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PinkMonkey.com Digital Library-The Awakening by Kate Chopin


Mr. Pontellier thought were promising. How did he look? How did
he seem--grave, or gay, or how? Quite cheerful, and wholly
taken up with the idea of his trip, which Mr. Pontellier found
altogether natural in a young fellow about to seek fortune
and adventure in a strange, queer country.

Edna tapped her foot impatiently, and wondered why the
children persisted in playing in the sun when they might be under
the trees. She went down and led them out of the sun, scolding the
quadroon for not being more attentive.

It did not strike her as in the least grotesque that she
should be making of Robert the object of conversation and leading
her husband to speak of him. The sentiment which she entertained
for Robert in no way resembled that which she felt for her husband,
or had ever felt, or ever expected to feel. She had all her life
long been accustomed to harbor thoughts and emotions which never
voiced themselves. They had never taken the form of struggles.
They belonged to her and were her own, and she entertained the
conviction that she had a right to them and that they concerned no
one but herself. Edna had once told Madame Ratignolle that she
would never sacrifice herself for her children, or for any one.

Then had followed a rather heated argument; the two women did not
appear to understand each other or to be talking the same language.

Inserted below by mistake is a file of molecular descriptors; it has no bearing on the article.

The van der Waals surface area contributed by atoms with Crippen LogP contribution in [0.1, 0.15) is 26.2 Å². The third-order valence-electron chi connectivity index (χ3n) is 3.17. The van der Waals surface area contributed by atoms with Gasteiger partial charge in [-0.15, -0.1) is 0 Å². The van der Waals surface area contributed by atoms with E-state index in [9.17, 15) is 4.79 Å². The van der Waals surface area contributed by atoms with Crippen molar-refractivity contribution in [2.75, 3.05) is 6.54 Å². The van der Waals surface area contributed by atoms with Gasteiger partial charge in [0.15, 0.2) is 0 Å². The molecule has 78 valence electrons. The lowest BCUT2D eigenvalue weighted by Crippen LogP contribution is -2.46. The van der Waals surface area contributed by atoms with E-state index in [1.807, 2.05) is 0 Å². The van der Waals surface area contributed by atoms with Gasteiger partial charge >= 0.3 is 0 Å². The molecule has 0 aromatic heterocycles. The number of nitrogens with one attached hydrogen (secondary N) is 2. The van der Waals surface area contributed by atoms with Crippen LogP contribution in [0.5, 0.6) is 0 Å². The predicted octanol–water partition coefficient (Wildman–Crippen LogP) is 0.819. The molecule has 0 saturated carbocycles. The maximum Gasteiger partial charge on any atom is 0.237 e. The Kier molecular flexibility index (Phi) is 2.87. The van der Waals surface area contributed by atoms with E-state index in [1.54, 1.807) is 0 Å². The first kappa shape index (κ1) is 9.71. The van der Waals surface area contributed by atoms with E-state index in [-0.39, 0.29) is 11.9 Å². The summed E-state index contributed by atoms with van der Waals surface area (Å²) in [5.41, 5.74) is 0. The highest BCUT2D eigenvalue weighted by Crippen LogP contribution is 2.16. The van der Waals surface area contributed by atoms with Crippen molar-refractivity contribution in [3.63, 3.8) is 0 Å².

Edna tried to appease her friend, to explain.

"I would give up the unessential; I would give my money, I
would give my life for my children; but I wouldn't give myself. I
can't make it more clear; it's only something which I am beginning
to comprehend, which is revealing itself to me."

"I don't know what you would call the essential, or what you
mean by the unessential," said Madame Ratignolle, cheerfully; "but
a woman who would give her life for her children could do no more
than that--your Bible tells you so. I'm sure I couldn't do more
than that."

"Oh, yes you could!" laughed Edna.

She was not surprised at Mademoiselle Reisz's question the
morning that lady, following her to the beach, tapped her on the
shoulder and asked if she did not greatly miss her young friend.

"Oh, good morning, Mademoiselle; is it you? Why, of course I
miss Robert. Are you going down to bathe?"
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PinkMonkey.com Digital Library-The Awakening by Kate Chopin



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